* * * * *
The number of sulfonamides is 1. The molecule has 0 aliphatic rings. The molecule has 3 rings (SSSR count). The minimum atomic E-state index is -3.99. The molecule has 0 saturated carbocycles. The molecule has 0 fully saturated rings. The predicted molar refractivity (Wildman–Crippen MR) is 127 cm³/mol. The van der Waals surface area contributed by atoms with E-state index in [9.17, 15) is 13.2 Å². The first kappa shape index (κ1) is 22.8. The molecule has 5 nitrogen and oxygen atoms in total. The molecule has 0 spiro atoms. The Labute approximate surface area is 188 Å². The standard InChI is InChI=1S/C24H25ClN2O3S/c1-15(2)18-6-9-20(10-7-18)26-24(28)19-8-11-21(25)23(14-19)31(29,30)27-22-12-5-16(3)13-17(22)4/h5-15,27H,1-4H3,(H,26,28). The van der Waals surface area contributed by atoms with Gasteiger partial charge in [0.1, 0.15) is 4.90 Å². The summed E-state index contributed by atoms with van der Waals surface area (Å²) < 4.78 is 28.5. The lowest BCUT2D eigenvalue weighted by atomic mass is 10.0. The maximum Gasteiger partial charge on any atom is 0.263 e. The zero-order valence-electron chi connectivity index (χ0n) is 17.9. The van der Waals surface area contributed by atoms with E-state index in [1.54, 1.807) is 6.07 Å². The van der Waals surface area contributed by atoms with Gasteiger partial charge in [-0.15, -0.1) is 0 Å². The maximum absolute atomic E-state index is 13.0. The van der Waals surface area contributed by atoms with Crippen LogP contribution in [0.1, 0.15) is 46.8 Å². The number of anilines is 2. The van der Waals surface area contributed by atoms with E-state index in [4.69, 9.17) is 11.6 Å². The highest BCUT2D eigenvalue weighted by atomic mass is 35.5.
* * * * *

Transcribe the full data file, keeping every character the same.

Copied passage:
The number of sulfonamides is 1. The molecule has 0 aliphatic rings. The molecule has 3 rings (SSSR count). The minimum atomic E-state index is -3.99. The molecule has 0 saturated carbocycles. The molecule has 0 fully saturated rings. The predicted molar refractivity (Wildman–Crippen MR) is 127 cm³/mol. The van der Waals surface area contributed by atoms with E-state index in [9.17, 15) is 13.2 Å². The first kappa shape index (κ1) is 22.8. The molecule has 5 nitrogen and oxygen atoms in total. The molecule has 0 spiro atoms. The Labute approximate surface area is 188 Å². The standard InChI is InChI=1S/C24H25ClN2O3S/c1-15(2)18-6-9-20(10-7-18)26-24(28)19-8-11-21(25)23(14-19)31(29,30)27-22-12-5-16(3)13-17(22)4/h5-15,27H,1-4H3,(H,26,28). The van der Waals surface area contributed by atoms with Gasteiger partial charge in [0.1, 0.15) is 4.90 Å². The summed E-state index contributed by atoms with van der Waals surface area (Å²) < 4.78 is 28.5. The lowest BCUT2D eigenvalue weighted by atomic mass is 10.0. The maximum Gasteiger partial charge on any atom is 0.263 e. The zero-order valence-electron chi connectivity index (χ0n) is 17.9. The van der Waals surface area contributed by atoms with E-state index in [1.54, 1.807) is 6.07 Å². The van der Waals surface area contributed by atoms with Gasteiger partial charge in [-0.15, -0.1) is 0 Å². The maximum absolute atomic E-state index is 13.0. The van der Waals surface area contributed by atoms with Crippen LogP contribution in [0.1, 0.15) is 46.8 Å². The number of anilines is 2. The van der Waals surface area contributed by atoms with E-state index in [4.69, 9.17) is 11.6 Å². The highest BCUT2D eigenvalue weighted by atomic mass is 35.5.